We can call it GIVE BOOKS. There are book charities, and book groups, and, lest we forget, libraries that all need our support. I’m going to blog about this. Certainly, it’s relevant since I have organized a month-long giveaway in September. It’s the second annual Writer Mama Back-to-School Giveaway, and all of your readers are welcome to come on by. Then they can listen to me spout off about buy books, buy books, buy books!

  5. Julianne Daggett

    I think many people are missing the points that I and Ms. Cook are trying to get across which are:

    1. No, we’re not saying to break the bank and buy every book in Barnes&Noble nor every book that the Random House imprint Yearling or Ms. Cook publishes.

    2. Buying a book is a step in researching to find a publisher that best fits YOUR MANUSCRIPT. You should have purchased "Writers Market" or one of the wonderful (and I’m not sucking up, I’m telling the truth) marketing books that Writer’s Digest publish, "Novel & Short Story", "Children’s", "Guide to Literary Agents", etc. And found publishers that publish books like yours, for example Young Adult Fantasy. Then you should have checked out all of the Young Adult Fantasy publishers online catalogues, which don’t cost a dime, or have picked up Publishers Weekly upcoming sales catalouge, which is coming out this month for Fall books. And THEN after you’ve found a publisher that is publishing books similar to yours, you go out and buy, or have a friend or relative buy as a gift for you, one of the publisher’s books that is similar to your manuscript so you know 100% that this or these publishers are the place to send your manuscript. In other words its a part of RESEARCH for your own publishing GAIN. You WIN by knowing which publishers to send your precious manuscript out to, instead of sending it out willy-nilly to whatever publisher’s address you can find.

    3. Also if you’re sending your manuscript to a small publisher such as Ms. Cook’s its NICE, but not NESSECARY to buy one of their books. That’s what COURTESY means, haven’t your parents ever taught you how to be polite?

  6. Dulcie

    I guess no one can blame me for not buying, I spend at least $100 a week on books for any reason, usually I just am walking through the local Barnes & Noble (could be small press issue) to get a drink at the cafe but end up grabbing five or six books on the way. My grandmother was librarian for 60 years and has ingrained in me the respect for books and writers that put in the time. While she also encourages me to go to the library I like the smell of a new book, and old ones. The paper and feel of a real book will never leave my house (I have thousands of them since I was small). I could not live without a book…perhaps a small press could use blogs or sites like Goodreads.com who have groups of people looking for small press books…I am one of those people. Listening to an audio recording or scanning it on my iPod is never going to feel the same as curling up in bed or a comfy chair…I hope this helps some and I always looks for smaller press books since they have some of the most original writers. I hope she doesn’t give up and takes some of the ideas from the group here to help improve sales. BTW, I am still one of those who thinks breaking the binding and the corners is a sin – I am only 34 but all my books are clean and neat just the way they were intended to be treated – with respect and love for the writer and the people who brought us the book. Gosh I love that smell, did I say that enough? LOL.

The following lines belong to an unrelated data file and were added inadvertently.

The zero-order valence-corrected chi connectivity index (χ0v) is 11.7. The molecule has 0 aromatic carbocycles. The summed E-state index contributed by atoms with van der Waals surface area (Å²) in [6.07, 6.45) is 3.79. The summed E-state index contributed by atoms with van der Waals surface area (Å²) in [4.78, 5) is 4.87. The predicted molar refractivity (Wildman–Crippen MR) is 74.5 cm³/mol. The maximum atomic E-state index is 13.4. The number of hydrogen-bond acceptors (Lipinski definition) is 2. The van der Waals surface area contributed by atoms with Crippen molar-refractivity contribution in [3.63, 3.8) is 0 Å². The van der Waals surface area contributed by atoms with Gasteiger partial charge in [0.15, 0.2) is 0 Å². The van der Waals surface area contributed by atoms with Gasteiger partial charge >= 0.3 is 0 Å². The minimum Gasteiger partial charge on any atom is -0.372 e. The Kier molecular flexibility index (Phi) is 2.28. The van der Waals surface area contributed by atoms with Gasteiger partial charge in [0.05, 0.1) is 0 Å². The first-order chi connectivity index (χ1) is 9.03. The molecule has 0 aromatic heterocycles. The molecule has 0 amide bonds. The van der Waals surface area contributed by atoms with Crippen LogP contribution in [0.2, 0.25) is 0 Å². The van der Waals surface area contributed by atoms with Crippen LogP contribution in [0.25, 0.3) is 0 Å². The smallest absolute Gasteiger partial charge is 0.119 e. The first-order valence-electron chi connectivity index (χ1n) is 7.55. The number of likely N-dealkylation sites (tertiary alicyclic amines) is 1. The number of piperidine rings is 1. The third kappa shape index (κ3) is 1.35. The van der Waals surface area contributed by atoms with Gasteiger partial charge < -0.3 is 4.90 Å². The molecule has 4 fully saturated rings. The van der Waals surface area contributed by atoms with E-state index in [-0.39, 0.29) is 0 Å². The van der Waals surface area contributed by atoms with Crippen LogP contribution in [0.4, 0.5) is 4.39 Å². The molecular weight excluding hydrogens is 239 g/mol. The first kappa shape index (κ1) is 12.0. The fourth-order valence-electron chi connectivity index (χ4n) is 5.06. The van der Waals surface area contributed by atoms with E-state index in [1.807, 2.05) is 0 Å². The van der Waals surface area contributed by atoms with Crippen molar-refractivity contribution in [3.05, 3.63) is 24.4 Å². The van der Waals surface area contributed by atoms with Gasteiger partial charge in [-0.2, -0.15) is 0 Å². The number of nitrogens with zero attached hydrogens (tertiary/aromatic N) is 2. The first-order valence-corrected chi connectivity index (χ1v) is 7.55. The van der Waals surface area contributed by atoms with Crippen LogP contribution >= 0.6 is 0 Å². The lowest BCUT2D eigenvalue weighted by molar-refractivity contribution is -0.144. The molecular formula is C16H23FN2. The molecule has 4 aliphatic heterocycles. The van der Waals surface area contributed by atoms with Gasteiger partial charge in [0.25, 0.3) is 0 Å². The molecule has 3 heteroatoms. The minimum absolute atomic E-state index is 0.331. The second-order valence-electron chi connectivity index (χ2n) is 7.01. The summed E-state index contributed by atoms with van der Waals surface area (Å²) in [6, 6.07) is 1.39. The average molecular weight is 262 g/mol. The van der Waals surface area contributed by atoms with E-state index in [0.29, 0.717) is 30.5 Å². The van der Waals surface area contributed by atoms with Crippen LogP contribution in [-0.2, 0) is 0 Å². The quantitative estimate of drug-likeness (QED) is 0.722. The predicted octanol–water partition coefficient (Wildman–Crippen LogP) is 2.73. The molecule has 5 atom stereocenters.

7. Julianne Daggett

    I would like to add that the other writers posting here are like aspiring writers in general and think that they have to query 40 or 50 publishers and imprints, but that’s not true at all, you should only be querying at most ten to fifteen or as little as one to three, depending on what your manuscript is about. I have my "Children’s Writer’s & Illustrator’s Market" open on my desk. In the Subject Index section I have it open to ‘Fantasy’, arguably one of the largest segments of children’s publishing and there are a little more than 60 listed. That sounds like an awful lot, but once you begin cutting it up into board books, picture books, early reader chapter books, middle grade and YA you’re left with about 15 publishers and imprints who publish, say, YA fantasy. And then finding the best YA fantasy publisher or imprint for your manuscript leaves you with fewer to query, maybe about 5 or 6. And this shouldn’t be a scary thing it should be a liberating thing, of the thousands of queries publishers and imprints get 90% are about stuff they don’t publish, for example a romance imprint getting a query for a children’s picture book. And then another 5% of queries don’t follow a publisher or imprints query guidelines. So by finding out what a publisher or imprint publishes and querying them correctly you’ve just gotten yourself to the top 5% of the pile and then the publisher will decide if they’ll publish you on your manuscripts own merits, and if the publisher thinks your manuscript is well written and appealing they’ll publish your manuscript.